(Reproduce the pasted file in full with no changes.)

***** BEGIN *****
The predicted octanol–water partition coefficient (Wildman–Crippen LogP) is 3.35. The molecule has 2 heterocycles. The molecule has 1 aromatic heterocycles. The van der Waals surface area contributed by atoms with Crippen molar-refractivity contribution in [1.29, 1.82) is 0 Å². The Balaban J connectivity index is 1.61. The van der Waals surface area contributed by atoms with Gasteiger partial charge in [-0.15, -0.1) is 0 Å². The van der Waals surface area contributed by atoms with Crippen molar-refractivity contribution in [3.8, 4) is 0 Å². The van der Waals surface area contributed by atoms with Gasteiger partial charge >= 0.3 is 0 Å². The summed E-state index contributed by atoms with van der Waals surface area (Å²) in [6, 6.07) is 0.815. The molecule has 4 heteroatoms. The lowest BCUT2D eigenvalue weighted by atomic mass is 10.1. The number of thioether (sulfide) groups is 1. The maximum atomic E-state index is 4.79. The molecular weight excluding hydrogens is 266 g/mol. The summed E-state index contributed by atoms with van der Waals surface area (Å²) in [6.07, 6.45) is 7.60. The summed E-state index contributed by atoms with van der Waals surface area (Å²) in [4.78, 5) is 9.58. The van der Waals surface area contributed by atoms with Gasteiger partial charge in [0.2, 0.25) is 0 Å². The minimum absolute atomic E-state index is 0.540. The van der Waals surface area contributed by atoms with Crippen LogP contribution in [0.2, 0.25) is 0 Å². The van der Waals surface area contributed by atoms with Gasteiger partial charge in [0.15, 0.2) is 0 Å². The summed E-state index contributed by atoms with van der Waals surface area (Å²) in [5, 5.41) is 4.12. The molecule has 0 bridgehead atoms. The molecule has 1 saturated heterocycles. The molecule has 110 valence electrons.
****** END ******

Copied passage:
The predicted octanol–water partition coefficient (Wildman–Crippen LogP) is 3.35. The molecule has 2 heterocycles. The molecule has 1 aromatic heterocycles. The van der Waals surface area contributed by atoms with Crippen molar-refractivity contribution in [1.29, 1.82) is 0 Å². The Balaban J connectivity index is 1.61. The van der Waals surface area contributed by atoms with Gasteiger partial charge in [-0.15, -0.1) is 0 Å². The van der Waals surface area contributed by atoms with Crippen molar-refractivity contribution in [3.8, 4) is 0 Å². The van der Waals surface area contributed by atoms with Gasteiger partial charge >= 0.3 is 0 Å². The summed E-state index contributed by atoms with van der Waals surface area (Å²) in [6, 6.07) is 0.815. The molecule has 4 heteroatoms. The lowest BCUT2D eigenvalue weighted by atomic mass is 10.1. The number of thioether (sulfide) groups is 1. The maximum atomic E-state index is 4.79. The molecular weight excluding hydrogens is 266 g/mol. The summed E-state index contributed by atoms with van der Waals surface area (Å²) in [6.07, 6.45) is 7.60. The summed E-state index contributed by atoms with van der Waals surface area (Å²) in [4.78, 5) is 9.58. The van der Waals surface area contributed by atoms with Gasteiger partial charge in [0.2, 0.25) is 0 Å². The minimum absolute atomic E-state index is 0.540. The van der Waals surface area contributed by atoms with Crippen LogP contribution in [0.2, 0.25) is 0 Å². The van der Waals surface area contributed by atoms with Gasteiger partial charge in [0.15, 0.2) is 0 Å². The summed E-state index contributed by atoms with van der Waals surface area (Å²) in [5, 5.41) is 4.12. The molecule has 0 bridgehead atoms. The molecule has 1 saturated heterocycles. The molecule has 110 valence electrons.